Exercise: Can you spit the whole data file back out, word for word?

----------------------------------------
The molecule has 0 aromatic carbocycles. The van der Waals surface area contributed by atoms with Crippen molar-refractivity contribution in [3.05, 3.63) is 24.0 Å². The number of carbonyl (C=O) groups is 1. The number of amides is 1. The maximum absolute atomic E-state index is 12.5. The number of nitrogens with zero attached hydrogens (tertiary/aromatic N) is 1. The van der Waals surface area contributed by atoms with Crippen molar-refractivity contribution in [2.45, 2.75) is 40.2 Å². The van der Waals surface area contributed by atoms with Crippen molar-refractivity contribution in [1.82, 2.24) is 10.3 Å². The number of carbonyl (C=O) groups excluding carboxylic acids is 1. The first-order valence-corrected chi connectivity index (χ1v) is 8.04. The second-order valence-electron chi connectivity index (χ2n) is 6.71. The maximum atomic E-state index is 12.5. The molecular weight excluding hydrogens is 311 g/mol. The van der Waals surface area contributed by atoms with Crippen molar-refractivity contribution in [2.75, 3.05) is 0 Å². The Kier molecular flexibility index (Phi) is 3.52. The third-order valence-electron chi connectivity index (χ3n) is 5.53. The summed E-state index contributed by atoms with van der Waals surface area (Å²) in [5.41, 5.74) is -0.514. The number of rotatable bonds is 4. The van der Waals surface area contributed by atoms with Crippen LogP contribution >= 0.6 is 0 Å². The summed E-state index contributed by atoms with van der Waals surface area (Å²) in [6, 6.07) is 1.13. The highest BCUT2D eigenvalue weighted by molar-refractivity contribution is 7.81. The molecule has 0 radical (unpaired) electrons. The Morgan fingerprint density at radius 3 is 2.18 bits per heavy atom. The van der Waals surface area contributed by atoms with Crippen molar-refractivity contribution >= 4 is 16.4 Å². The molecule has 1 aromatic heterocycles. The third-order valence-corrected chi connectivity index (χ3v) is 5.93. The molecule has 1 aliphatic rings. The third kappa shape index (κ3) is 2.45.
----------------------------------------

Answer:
The molecule has 0 aromatic carbocycles. The van der Waals surface area contributed by atoms with Crippen molar-refractivity contribution in [3.05, 3.63) is 24.0 Å². The number of carbonyl (C=O) groups is 1. The number of amides is 1. The maximum absolute atomic E-state index is 12.5. The number of nitrogens with zero attached hydrogens (tertiary/aromatic N) is 1. The van der Waals surface area contributed by atoms with Crippen molar-refractivity contribution in [2.45, 2.75) is 40.2 Å². The van der Waals surface area contributed by atoms with Crippen molar-refractivity contribution in [1.82, 2.24) is 10.3 Å². The number of carbonyl (C=O) groups excluding carboxylic acids is 1. The first-order valence-corrected chi connectivity index (χ1v) is 8.04. The second-order valence-electron chi connectivity index (χ2n) is 6.71. The maximum atomic E-state index is 12.5. The molecular weight excluding hydrogens is 311 g/mol. The van der Waals surface area contributed by atoms with Crippen molar-refractivity contribution in [2.75, 3.05) is 0 Å². The Kier molecular flexibility index (Phi) is 3.52. The third-order valence-electron chi connectivity index (χ3n) is 5.53. The summed E-state index contributed by atoms with van der Waals surface area (Å²) in [5.41, 5.74) is -0.514. The number of rotatable bonds is 4. The van der Waals surface area contributed by atoms with Crippen LogP contribution >= 0.6 is 0 Å². The summed E-state index contributed by atoms with van der Waals surface area (Å²) in [6, 6.07) is 1.13. The highest BCUT2D eigenvalue weighted by molar-refractivity contribution is 7.81. The molecule has 0 radical (unpaired) electrons. The Morgan fingerprint density at radius 3 is 2.18 bits per heavy atom. The van der Waals surface area contributed by atoms with Crippen molar-refractivity contribution >= 4 is 16.4 Å². The molecule has 1 aromatic heterocycles. The third-order valence-corrected chi connectivity index (χ3v) is 5.93. The molecule has 1 aliphatic rings. The third kappa shape index (κ3) is 2.45.